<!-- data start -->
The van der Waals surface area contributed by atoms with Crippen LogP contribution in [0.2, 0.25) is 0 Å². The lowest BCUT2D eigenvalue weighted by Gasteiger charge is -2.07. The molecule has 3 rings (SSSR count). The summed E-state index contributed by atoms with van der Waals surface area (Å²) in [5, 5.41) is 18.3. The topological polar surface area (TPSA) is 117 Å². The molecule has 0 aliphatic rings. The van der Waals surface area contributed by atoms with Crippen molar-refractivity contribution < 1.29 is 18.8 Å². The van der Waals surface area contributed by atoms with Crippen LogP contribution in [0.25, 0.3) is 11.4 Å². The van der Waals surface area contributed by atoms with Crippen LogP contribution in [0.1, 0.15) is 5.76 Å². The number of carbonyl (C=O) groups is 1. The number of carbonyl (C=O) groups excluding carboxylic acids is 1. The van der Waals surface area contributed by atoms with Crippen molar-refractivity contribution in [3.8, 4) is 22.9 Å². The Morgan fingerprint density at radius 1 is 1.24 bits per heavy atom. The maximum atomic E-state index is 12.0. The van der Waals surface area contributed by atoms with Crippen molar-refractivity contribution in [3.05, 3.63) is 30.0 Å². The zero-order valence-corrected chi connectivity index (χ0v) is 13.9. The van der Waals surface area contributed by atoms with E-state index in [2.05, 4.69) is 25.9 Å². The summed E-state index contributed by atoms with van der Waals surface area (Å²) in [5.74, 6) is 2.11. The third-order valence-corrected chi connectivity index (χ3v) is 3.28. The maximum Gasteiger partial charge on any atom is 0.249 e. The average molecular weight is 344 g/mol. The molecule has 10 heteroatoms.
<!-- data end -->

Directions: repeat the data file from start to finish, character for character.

The van der Waals surface area contributed by atoms with Crippen LogP contribution in [0.2, 0.25) is 0 Å². The lowest BCUT2D eigenvalue weighted by Gasteiger charge is -2.07. The molecule has 3 rings (SSSR count). The summed E-state index contributed by atoms with van der Waals surface area (Å²) in [5, 5.41) is 18.3. The topological polar surface area (TPSA) is 117 Å². The molecule has 0 aliphatic rings. The van der Waals surface area contributed by atoms with Crippen molar-refractivity contribution < 1.29 is 18.8 Å². The van der Waals surface area contributed by atoms with Crippen LogP contribution in [0.25, 0.3) is 11.4 Å². The van der Waals surface area contributed by atoms with Crippen LogP contribution in [0.1, 0.15) is 5.76 Å². The number of carbonyl (C=O) groups is 1. The number of carbonyl (C=O) groups excluding carboxylic acids is 1. The van der Waals surface area contributed by atoms with Crippen molar-refractivity contribution in [3.8, 4) is 22.9 Å². The Morgan fingerprint density at radius 1 is 1.24 bits per heavy atom. The maximum atomic E-state index is 12.0. The van der Waals surface area contributed by atoms with Crippen molar-refractivity contribution in [3.05, 3.63) is 30.0 Å². The zero-order valence-corrected chi connectivity index (χ0v) is 13.9. The van der Waals surface area contributed by atoms with E-state index in [2.05, 4.69) is 25.9 Å². The summed E-state index contributed by atoms with van der Waals surface area (Å²) in [5.74, 6) is 2.11. The third-order valence-corrected chi connectivity index (χ3v) is 3.28. The maximum Gasteiger partial charge on any atom is 0.249 e. The average molecular weight is 344 g/mol. The molecule has 10 heteroatoms.